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At the Gladstone Hotel

In Toronto on Thursday

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The contortionist captured it best, flopping around the stage in a state of sad, stoic bravado, body bending in ways we can never bend, appearing to be broken in ways we hope never to be broken. The program identified Jinny Jessica Jacinto's number simply as Broken Doll, and both the image and its realization breathed the air of damaged festivity emanating from Mauricio Kagel's 1977 music-theatre work, Variété.

The piece has taken on shrewd and spectacular form at Toronto's Gladstone Hotel, where Andrew Burashko (Art of Time Ensemble), Ross Manson (Volcano) and Eda Holmes have conjured a small circus-cabaret out of sweat and thin air. From composer Kagel, they got a suite of deeply evocative variations on what he calls "traditional vaudeville styles," and an open invitation to fill the stage with illusionists, sword-swallowers, mimes, fire-eaters, or other carnival figures, amateur or professional.

Thus we had a skit for violent clowns (Wendy Akerboom, Erin Bouvy and Kathleen Le Roux); a sapphic tryst performed on a low trapeze by two Amazons (Stacy Clark Baisley and Heather Hammond); Roberto Campanella's shattered tango for two sexy desperados (Kate Alton and Graham McKelvie); and a mimed black comedy for another clown with an armload of eggshells (Rebecca Hope Terry). Lara Ebata and Natalie Fullerton did a light-spinning routine tinged with sexual menace; Loran performed some classic illusions with a bird and a scarf; Peter Chin fussed out a mute monologue of anxiety; and Julia Sasso engineered an erotic photo-shoot for two mostly nude dancers (Evadne Fulton and Stephanie Thompson) and a dwarf with an old plate camera (Rick Howland), in honour of Auguste Belloc, who was busted by the Paris police a century and a half ago for making pornographic pictures.

Individually, and without music, any of these diversions might have seemed much slimmer than they were together and with Kagel's score. The best episodes spoke frankly to obvious carnival desires for titillation or astonishment, while acknowledging the ghosts of lost meaning that hide in the shadows of Kagel's vaudeville.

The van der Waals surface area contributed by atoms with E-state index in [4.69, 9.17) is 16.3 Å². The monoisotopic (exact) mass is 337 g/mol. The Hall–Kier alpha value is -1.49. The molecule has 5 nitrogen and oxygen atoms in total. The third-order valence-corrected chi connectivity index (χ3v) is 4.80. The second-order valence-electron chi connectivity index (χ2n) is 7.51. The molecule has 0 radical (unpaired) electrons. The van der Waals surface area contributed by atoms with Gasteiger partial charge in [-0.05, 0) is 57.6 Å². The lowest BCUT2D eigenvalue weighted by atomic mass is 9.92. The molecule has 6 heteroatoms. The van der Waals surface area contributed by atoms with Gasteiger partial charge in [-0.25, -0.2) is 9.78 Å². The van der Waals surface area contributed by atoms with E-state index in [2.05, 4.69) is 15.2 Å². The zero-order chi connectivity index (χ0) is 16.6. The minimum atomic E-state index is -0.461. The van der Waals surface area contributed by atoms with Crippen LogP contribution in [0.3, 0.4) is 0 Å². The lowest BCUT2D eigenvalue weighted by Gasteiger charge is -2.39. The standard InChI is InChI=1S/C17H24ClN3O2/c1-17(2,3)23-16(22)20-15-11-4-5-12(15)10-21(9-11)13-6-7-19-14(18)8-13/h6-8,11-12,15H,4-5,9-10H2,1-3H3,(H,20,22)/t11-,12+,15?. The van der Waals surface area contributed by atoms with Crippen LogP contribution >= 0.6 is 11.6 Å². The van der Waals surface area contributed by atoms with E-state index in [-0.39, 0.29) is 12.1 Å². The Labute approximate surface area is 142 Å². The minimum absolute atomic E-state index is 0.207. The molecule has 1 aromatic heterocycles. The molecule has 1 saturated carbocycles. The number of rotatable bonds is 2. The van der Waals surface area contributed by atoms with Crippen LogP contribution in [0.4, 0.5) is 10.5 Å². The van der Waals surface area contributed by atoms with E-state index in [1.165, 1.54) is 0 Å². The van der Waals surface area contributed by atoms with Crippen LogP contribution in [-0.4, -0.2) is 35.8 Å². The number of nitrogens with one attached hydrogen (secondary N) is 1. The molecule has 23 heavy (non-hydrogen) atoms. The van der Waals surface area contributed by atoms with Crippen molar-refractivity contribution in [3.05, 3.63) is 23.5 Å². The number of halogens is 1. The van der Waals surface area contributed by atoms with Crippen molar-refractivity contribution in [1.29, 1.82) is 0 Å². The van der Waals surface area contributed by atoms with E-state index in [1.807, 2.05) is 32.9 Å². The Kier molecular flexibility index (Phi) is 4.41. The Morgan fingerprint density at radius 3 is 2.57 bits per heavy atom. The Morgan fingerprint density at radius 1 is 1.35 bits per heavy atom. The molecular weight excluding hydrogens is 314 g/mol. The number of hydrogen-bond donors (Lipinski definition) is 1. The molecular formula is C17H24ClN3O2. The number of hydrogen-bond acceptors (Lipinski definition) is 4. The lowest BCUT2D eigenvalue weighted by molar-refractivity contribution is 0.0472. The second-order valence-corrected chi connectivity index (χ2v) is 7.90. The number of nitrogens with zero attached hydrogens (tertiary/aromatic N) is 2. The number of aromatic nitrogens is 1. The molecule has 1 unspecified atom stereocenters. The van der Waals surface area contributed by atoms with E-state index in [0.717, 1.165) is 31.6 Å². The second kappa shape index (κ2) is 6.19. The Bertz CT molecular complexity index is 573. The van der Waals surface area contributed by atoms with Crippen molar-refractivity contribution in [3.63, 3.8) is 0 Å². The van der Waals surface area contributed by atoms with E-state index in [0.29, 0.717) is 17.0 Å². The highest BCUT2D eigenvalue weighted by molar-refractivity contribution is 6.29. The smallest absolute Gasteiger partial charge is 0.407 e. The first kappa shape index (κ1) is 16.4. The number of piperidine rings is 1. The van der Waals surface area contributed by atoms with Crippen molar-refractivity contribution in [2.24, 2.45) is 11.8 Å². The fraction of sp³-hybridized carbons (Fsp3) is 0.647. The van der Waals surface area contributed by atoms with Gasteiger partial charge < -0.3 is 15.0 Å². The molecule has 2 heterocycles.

The show includes a lewd and literate MC (Nigel Shawn Williams), who spouts Heather McHugh's gymnastic musings on the world, the theatre, and everything in between. He offered a running lexicon of meanings for MC, ending with Multiple Choice and Mea Culpa, which summarized both the freedom and the potential for disaster of the project as a whole.

It may have been a mistake to give Williams a voice so early in the piece, before Kagel's overture had established the music's emotional environment. The buoyancy of its unstable dance rhythms gives way early and often to a frozen melancholy that seems occupied not with present pleasure but with lost past and future extinction.

That depth of tone was difficult to discern in, say, Loran's tricks with the bird, during which one instrument paces up and down a brooding arpeggio while the others wait on their chords with an air of uneasy anticipation. It came through much more strongly in the Belloc episode, during which both the dancers and the photographer seemed for a time to forget about the task of stock-piling desire, and to strip themselves to a more revealing nudity of spirit.

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The sextet fielded by Art of Time and directed by Robin Engleman gave a sweet and savoury account of the score. The catwalk stage and Veronica Verkley's petticoat curtain defined the space and its uses very well, while Kimberly Purtell's variable lighting made the scene shrink into privacy or expand into a raucous clown-zone as needed. Trista LeBlanc's costumes were both tough and sentimental, though seldom at the same time.

At the Gladstone Hotel, 1214 Queen W., Toronto, through tomorrow.

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About the Author

Robert Everett-Green is a feature writer at The Globe and Mail. He was born in Edmonton and grew up there and on a farm in eastern Alberta. He was a professional musician for several years before leaving that task to better hands. More


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